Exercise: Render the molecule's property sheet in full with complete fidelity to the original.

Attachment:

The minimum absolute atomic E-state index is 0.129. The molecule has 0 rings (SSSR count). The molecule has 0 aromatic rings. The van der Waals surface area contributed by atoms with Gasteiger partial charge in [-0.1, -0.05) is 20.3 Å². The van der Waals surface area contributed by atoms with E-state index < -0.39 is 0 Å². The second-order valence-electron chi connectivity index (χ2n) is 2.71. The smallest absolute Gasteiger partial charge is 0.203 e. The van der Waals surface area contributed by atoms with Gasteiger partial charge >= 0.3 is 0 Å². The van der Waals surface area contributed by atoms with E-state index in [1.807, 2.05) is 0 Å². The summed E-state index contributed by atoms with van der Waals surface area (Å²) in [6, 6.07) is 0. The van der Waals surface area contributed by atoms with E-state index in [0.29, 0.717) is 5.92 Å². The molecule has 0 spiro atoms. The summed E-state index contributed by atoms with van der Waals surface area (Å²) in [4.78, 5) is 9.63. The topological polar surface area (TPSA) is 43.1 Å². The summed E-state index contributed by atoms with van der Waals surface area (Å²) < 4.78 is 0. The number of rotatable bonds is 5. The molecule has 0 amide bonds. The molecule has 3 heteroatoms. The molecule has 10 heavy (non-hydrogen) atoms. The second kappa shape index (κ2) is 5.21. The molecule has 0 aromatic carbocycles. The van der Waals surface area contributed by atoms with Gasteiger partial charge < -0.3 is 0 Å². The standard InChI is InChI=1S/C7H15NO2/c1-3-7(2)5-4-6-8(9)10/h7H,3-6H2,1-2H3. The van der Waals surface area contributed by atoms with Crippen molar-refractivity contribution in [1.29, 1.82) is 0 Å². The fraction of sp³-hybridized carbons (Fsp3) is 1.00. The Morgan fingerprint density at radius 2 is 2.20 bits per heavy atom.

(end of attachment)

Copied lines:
The minimum absolute atomic E-state index is 0.129. The molecule has 0 rings (SSSR count). The molecule has 0 aromatic rings. The van der Waals surface area contributed by atoms with Gasteiger partial charge in [-0.1, -0.05) is 20.3 Å². The van der Waals surface area contributed by atoms with E-state index < -0.39 is 0 Å². The second-order valence-electron chi connectivity index (χ2n) is 2.71. The smallest absolute Gasteiger partial charge is 0.203 e. The van der Waals surface area contributed by atoms with Gasteiger partial charge >= 0.3 is 0 Å². The van der Waals surface area contributed by atoms with E-state index in [1.807, 2.05) is 0 Å². The summed E-state index contributed by atoms with van der Waals surface area (Å²) in [6, 6.07) is 0. The van der Waals surface area contributed by atoms with E-state index in [0.29, 0.717) is 5.92 Å². The molecule has 0 spiro atoms. The summed E-state index contributed by atoms with van der Waals surface area (Å²) in [4.78, 5) is 9.63. The topological polar surface area (TPSA) is 43.1 Å². The summed E-state index contributed by atoms with van der Waals surface area (Å²) < 4.78 is 0. The number of rotatable bonds is 5. The molecule has 0 amide bonds. The molecule has 3 heteroatoms. The molecule has 10 heavy (non-hydrogen) atoms. The second kappa shape index (κ2) is 5.21. The molecule has 0 aromatic carbocycles. The van der Waals surface area contributed by atoms with Gasteiger partial charge < -0.3 is 0 Å². The standard InChI is InChI=1S/C7H15NO2/c1-3-7(2)5-4-6-8(9)10/h7H,3-6H2,1-2H3. The van der Waals surface area contributed by atoms with Crippen molar-refractivity contribution in [1.29, 1.82) is 0 Å². The fraction of sp³-hybridized carbons (Fsp3) is 1.00. The Morgan fingerprint density at radius 2 is 2.20 bits per heavy atom.